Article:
At least seven people have been arrested as opposing groups clashed at the University of North Carolina Saturday over a century-old Confederate statue that was torn down earlier this week.
Three arrests were for assault, the fourth for destruction of property and the fifth for resisting an officer, Fox 8 North Carolina reported. The sixth arrest was for assault, destruction of property and inciting a riot. There is no current information on the seventh arrest.
One person was recorded by the station stomping on a Confederate flag and then being led away by police.
Protesters gathered at the spot where the statue was torn down and held signs and chanted "racists go home," according to the station. Several other people in support of the statue were seen holding Confederate flags.
Anti-Silent Sam protesters also chanted “Black lives, they matter here!” and “Cops and Klan go hand in hand!,” the Durham Herald Sun reported.
Chelsea Manning, the former Army intelligence analyst convicted of leaking classified documents, at the protest, the Durham Indy Week reported.
“Silent Sam shouldn’t go back up,” Manning was quoted as saying.
Charges were filed Friday against three people cops say played some part in tearing down the statue.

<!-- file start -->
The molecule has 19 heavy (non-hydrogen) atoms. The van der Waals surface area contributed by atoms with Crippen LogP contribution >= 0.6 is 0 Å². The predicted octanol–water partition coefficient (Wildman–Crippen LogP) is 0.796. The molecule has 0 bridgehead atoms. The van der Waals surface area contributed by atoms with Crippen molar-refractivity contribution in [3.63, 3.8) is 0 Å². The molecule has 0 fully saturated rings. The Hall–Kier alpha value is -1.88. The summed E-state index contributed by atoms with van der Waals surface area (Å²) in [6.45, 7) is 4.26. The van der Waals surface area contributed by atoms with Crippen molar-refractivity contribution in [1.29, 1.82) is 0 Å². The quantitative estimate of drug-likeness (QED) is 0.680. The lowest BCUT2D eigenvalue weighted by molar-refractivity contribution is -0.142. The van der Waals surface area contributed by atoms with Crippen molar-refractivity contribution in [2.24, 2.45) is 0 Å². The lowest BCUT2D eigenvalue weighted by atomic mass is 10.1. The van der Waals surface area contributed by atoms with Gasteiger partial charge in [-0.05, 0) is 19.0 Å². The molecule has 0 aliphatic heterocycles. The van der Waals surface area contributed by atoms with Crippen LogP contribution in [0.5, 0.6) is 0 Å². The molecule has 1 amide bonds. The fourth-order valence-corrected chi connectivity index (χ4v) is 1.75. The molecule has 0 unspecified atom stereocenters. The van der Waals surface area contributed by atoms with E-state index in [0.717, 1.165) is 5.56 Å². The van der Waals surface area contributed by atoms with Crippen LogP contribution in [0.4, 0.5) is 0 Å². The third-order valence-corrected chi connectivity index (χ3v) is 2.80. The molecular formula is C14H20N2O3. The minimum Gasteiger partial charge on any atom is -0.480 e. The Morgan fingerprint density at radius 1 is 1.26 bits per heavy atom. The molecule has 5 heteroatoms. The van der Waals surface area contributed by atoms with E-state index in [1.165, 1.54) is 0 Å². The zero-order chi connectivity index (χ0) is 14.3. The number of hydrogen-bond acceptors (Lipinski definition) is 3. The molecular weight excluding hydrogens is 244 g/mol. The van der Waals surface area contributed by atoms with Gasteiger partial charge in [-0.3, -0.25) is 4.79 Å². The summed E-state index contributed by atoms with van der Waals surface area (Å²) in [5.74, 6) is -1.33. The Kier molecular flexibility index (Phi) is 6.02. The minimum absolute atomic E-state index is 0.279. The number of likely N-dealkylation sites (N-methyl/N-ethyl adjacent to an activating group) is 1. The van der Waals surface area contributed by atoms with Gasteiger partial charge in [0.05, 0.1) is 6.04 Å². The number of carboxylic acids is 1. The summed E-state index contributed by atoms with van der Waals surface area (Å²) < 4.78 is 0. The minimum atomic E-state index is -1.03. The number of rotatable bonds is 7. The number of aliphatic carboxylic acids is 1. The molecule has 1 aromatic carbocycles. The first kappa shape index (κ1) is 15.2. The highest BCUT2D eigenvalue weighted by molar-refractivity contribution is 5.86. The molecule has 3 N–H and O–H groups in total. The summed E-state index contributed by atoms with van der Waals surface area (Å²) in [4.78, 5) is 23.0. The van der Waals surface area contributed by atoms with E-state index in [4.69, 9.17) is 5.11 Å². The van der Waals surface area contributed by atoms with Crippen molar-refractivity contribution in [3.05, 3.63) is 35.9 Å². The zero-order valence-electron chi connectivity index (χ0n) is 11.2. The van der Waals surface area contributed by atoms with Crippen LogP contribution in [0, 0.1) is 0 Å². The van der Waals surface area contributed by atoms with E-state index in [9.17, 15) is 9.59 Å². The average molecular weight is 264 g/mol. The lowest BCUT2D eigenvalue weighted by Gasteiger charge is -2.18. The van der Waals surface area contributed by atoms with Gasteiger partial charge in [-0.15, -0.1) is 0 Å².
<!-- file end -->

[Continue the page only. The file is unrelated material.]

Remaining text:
Hundreds of student protesters gathered at the UNC campus in Chapel Hill Monday night to bring down the statue known as “Silent Sam.”
Using ropes and violent force, the protesters toppled the statute which had stood that ground since 1913.
UNC leaders and many North Carolina leaders, including Gov. Roy Cooper, criticized the protesters’ actions Monday.
“That Confederate monument has been a flashpoint and a divisive symbol for decades, and especially since Charlottesville, has been the focus of increasing frustration, anxiety and pain for people,” Chancellor Carol Folt said Thursday, according to the paper.
But Folt added: “No matter what you felt about the monument, what happened on Monday night was destruction of state property, and that is not lawful, and someone could have been badly injured. Using the full breadth of state and university processes, we will do our best to identify, and will hold those responsible accountable.”
The statue was under constant and costly police surveillance after being vandalized in recent months. Many students, faculty and alumni argued that "Silent Sam" symbolized racism and asked officials to take it down.